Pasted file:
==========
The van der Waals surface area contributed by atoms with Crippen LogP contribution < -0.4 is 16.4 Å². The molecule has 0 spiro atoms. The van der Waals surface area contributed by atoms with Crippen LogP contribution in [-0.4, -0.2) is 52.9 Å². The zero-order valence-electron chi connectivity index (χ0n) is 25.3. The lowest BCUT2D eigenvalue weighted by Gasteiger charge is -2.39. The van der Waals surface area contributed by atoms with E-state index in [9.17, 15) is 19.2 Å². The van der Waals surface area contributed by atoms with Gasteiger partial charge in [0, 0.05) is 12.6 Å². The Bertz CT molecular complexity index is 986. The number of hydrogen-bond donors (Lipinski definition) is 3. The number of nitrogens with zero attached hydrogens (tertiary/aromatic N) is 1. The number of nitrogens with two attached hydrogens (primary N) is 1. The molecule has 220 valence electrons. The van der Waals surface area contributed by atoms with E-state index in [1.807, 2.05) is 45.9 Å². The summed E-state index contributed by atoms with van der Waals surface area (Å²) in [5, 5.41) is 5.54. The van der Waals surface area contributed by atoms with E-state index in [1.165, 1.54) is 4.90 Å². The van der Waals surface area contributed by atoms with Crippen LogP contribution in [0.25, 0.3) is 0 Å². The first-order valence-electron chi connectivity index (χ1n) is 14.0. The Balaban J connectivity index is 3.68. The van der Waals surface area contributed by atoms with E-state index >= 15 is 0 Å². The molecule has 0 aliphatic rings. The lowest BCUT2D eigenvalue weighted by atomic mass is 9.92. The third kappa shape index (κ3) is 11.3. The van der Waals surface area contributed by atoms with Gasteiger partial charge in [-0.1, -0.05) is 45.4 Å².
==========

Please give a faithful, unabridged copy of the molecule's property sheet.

The van der Waals surface area contributed by atoms with Crippen LogP contribution < -0.4 is 16.4 Å². The molecule has 0 spiro atoms. The van der Waals surface area contributed by atoms with Crippen LogP contribution in [-0.4, -0.2) is 52.9 Å². The zero-order valence-electron chi connectivity index (χ0n) is 25.3. The lowest BCUT2D eigenvalue weighted by Gasteiger charge is -2.39. The van der Waals surface area contributed by atoms with E-state index in [9.17, 15) is 19.2 Å². The van der Waals surface area contributed by atoms with Gasteiger partial charge in [0, 0.05) is 12.6 Å². The Bertz CT molecular complexity index is 986. The number of hydrogen-bond donors (Lipinski definition) is 3. The number of nitrogens with zero attached hydrogens (tertiary/aromatic N) is 1. The number of nitrogens with two attached hydrogens (primary N) is 1. The molecule has 220 valence electrons. The van der Waals surface area contributed by atoms with E-state index in [1.807, 2.05) is 45.9 Å². The summed E-state index contributed by atoms with van der Waals surface area (Å²) in [5, 5.41) is 5.54. The van der Waals surface area contributed by atoms with E-state index in [1.165, 1.54) is 4.90 Å². The van der Waals surface area contributed by atoms with Crippen LogP contribution in [0.25, 0.3) is 0 Å². The first-order valence-electron chi connectivity index (χ1n) is 14.0. The Balaban J connectivity index is 3.68. The van der Waals surface area contributed by atoms with E-state index >= 15 is 0 Å². The molecule has 0 aliphatic rings. The lowest BCUT2D eigenvalue weighted by atomic mass is 9.92. The third kappa shape index (κ3) is 11.3. The van der Waals surface area contributed by atoms with Gasteiger partial charge in [-0.1, -0.05) is 45.4 Å².